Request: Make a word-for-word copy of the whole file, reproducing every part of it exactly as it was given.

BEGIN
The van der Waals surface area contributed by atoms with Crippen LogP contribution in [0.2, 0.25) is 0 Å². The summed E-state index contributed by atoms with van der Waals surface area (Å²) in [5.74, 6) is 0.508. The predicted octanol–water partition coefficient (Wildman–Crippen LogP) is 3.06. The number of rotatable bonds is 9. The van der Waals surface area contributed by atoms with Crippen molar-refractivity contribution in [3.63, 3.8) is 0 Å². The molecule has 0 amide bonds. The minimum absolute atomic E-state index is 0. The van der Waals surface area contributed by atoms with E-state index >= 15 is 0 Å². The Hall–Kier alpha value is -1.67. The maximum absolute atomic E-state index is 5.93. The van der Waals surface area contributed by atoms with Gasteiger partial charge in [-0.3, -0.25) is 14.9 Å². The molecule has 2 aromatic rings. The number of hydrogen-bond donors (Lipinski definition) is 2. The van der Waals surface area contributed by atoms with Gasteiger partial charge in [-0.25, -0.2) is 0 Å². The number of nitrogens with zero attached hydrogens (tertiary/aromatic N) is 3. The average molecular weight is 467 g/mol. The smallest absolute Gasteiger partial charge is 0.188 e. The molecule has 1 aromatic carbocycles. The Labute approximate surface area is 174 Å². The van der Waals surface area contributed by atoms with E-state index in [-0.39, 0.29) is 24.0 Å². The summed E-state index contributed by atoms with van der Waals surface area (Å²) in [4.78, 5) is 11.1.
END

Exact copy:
The van der Waals surface area contributed by atoms with Crippen LogP contribution in [0.2, 0.25) is 0 Å². The summed E-state index contributed by atoms with van der Waals surface area (Å²) in [5.74, 6) is 0.508. The predicted octanol–water partition coefficient (Wildman–Crippen LogP) is 3.06. The number of rotatable bonds is 9. The van der Waals surface area contributed by atoms with Crippen molar-refractivity contribution in [3.63, 3.8) is 0 Å². The molecule has 0 amide bonds. The minimum absolute atomic E-state index is 0. The van der Waals surface area contributed by atoms with E-state index >= 15 is 0 Å². The Hall–Kier alpha value is -1.67. The maximum absolute atomic E-state index is 5.93. The van der Waals surface area contributed by atoms with Gasteiger partial charge in [-0.3, -0.25) is 14.9 Å². The molecule has 2 aromatic rings. The number of hydrogen-bond donors (Lipinski definition) is 2. The van der Waals surface area contributed by atoms with Gasteiger partial charge in [-0.25, -0.2) is 0 Å². The number of nitrogens with zero attached hydrogens (tertiary/aromatic N) is 3. The average molecular weight is 467 g/mol. The smallest absolute Gasteiger partial charge is 0.188 e. The molecule has 1 aromatic carbocycles. The Labute approximate surface area is 174 Å². The van der Waals surface area contributed by atoms with E-state index in [-0.39, 0.29) is 24.0 Å². The summed E-state index contributed by atoms with van der Waals surface area (Å²) in [4.78, 5) is 11.1.